10th Dec, 2016

Traders joy at offer to pay for damage

Aaron Wise 17th Jan, 2016 Updated: 20th Oct, 2016

A PROUD town butcher has hailed Pershore’s ‘community spirit’ after a couple who smashed his shop window over the festive period, owned up and paid for the damage.

David Goodyear, the owner of Manor Farms butchery on the High Street, thought his year was going to end on a bad note after finding out his shop’s front window had been shattered either on Christmas Day or Boxing Day.

The Pershore town councillor was enjoying the festive period in Southampton, when he received a call from the police on Sunday, December 27 at 7am, telling him the bad news and that if he didn’t drive the 112 mile journey back north, they would have to send out emergency boarding.

After making the trip back to his shop, it looked like he would have to cover the costs following no sign of the perpetrators.

However he told the Observer he was then ‘shocked’ when a letter was pushed through his door from the couple involved, not only admitting their guilt, but taking full responsibility for the damage and offering to pay for the replacement window.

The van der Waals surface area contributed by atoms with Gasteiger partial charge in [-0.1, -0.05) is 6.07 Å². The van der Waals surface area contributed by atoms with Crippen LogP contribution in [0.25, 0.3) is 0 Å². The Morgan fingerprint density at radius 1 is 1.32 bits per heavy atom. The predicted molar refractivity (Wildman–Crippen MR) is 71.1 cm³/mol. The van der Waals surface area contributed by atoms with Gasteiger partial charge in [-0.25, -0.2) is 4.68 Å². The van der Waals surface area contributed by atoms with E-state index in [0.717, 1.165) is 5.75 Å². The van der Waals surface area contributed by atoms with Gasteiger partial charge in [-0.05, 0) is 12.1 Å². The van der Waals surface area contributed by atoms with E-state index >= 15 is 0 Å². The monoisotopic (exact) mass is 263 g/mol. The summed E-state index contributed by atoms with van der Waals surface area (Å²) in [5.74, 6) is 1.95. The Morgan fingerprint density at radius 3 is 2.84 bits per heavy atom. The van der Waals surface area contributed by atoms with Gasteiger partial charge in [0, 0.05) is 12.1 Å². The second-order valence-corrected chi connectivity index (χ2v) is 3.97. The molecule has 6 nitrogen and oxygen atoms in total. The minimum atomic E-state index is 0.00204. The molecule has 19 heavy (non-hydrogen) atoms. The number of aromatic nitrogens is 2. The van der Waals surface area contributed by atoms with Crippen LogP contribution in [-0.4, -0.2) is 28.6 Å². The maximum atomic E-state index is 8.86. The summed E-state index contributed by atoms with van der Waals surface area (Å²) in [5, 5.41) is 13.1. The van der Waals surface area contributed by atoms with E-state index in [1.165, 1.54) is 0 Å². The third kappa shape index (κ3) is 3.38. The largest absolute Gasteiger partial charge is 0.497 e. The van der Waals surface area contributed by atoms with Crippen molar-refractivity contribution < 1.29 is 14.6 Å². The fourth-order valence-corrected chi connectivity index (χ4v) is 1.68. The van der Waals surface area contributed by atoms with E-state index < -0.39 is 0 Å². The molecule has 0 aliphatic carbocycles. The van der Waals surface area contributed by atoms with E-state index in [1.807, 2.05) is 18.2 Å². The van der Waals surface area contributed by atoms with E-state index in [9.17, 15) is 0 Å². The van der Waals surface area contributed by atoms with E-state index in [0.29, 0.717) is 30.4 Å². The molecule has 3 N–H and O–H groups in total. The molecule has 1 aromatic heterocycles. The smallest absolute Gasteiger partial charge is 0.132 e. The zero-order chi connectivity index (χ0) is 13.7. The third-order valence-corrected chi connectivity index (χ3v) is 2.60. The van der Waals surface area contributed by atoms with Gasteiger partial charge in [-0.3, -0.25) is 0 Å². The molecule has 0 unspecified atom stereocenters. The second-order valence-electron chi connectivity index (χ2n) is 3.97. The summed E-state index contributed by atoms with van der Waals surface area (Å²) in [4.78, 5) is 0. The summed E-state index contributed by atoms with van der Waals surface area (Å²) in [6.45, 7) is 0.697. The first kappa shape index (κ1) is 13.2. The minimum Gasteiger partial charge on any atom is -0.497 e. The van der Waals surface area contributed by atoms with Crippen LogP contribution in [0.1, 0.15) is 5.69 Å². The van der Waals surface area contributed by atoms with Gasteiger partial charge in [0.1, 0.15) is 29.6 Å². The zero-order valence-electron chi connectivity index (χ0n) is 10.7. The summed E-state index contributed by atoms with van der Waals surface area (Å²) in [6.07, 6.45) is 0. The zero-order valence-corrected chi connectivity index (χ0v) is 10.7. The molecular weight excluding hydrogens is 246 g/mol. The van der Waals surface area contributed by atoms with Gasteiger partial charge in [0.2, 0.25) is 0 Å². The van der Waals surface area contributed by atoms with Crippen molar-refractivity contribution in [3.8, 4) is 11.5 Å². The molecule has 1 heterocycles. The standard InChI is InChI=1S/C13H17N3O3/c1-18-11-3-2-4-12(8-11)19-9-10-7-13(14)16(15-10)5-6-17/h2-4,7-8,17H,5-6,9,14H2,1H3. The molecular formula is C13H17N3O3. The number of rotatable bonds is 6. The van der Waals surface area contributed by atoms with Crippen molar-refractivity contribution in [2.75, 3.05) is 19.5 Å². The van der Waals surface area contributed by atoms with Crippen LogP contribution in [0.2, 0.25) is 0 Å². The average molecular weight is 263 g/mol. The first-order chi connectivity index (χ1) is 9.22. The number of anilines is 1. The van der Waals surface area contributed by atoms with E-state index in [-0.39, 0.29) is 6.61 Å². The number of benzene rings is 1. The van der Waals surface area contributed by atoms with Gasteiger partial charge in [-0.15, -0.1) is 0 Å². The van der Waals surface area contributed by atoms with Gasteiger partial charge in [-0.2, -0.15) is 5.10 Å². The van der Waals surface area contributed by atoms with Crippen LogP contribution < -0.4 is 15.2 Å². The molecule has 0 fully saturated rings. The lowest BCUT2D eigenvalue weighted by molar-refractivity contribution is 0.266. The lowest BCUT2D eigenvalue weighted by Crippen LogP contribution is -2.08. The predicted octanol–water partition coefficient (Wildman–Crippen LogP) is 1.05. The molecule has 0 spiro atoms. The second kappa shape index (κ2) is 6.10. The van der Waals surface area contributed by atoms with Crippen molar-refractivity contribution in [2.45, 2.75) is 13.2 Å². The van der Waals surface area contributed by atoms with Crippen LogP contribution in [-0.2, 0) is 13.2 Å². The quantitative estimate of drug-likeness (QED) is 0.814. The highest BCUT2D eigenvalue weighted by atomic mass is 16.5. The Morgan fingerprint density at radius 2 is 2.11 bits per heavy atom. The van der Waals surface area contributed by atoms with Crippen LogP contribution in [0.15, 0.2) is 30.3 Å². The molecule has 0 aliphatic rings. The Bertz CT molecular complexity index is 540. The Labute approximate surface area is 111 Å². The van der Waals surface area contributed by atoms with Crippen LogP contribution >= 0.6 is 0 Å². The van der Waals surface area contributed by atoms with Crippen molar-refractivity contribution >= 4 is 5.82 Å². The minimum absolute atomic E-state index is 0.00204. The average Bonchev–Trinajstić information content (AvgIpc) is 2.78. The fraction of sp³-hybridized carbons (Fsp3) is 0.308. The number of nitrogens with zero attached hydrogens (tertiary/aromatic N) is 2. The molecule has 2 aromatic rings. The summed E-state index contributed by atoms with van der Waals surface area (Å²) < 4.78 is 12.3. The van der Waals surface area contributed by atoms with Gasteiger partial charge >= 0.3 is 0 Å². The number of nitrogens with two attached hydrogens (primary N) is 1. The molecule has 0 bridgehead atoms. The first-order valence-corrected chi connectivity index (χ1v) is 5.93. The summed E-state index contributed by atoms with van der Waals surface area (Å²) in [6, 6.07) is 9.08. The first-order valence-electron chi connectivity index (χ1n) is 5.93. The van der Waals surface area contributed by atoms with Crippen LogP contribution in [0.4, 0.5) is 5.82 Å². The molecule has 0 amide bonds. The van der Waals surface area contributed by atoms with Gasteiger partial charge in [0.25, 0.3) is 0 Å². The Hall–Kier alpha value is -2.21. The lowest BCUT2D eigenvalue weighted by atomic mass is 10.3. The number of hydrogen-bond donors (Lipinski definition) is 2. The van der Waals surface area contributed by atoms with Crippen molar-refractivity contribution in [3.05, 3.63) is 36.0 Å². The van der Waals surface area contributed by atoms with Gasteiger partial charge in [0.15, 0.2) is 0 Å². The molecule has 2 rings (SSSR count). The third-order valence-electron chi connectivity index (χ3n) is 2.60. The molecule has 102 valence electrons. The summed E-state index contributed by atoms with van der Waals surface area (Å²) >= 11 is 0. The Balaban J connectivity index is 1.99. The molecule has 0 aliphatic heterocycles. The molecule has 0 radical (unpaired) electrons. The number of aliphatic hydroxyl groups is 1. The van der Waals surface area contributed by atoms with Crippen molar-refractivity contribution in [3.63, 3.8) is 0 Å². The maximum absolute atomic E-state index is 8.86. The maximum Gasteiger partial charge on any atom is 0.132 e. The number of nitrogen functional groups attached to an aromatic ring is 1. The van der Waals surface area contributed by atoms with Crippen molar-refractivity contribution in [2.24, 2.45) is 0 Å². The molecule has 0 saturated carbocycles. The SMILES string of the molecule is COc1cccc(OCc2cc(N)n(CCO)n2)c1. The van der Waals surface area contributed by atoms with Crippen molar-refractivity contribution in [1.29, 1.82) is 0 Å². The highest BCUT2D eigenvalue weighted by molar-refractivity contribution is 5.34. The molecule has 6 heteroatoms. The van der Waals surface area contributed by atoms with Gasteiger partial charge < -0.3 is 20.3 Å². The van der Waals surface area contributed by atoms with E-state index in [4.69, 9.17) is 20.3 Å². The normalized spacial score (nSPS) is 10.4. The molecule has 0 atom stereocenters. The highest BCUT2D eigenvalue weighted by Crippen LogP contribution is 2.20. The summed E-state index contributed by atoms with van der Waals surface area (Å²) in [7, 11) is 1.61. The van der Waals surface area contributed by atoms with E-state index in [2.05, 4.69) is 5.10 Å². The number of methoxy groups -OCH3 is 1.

“I couldn’t believe it when I read the letter. I’m still a bit taken back by it all,” said Mr Goodyear.

“The couple actually came to meet me to apologise and cover the costs, which would’ve been three times higher had the police boarded up the building as it was during the festive period. Thankfully I returned home.

“The window is fixed now. Since they owned up its been a very quick process to sort everything.

“I think this just show what a great community we live in and to have the bottle to own up in the first place is very impressive in itself,” he added.

Chairman of Wychavon District Council and fellow Pershore town councillor, Val Wood said: “It’s great to have some good news to start the year.

“It was a pleasure to hear this story and it’s nice to know those involved came forward.

“Perhaps this illustrates the community spirit Pershore has and I know from personal experience, that more than often if anything is left in a shop it’s usually returned even if it involves cash.

“Long may shopping prosper in our small market towns and let us hope this year continues on a positive note,” she added.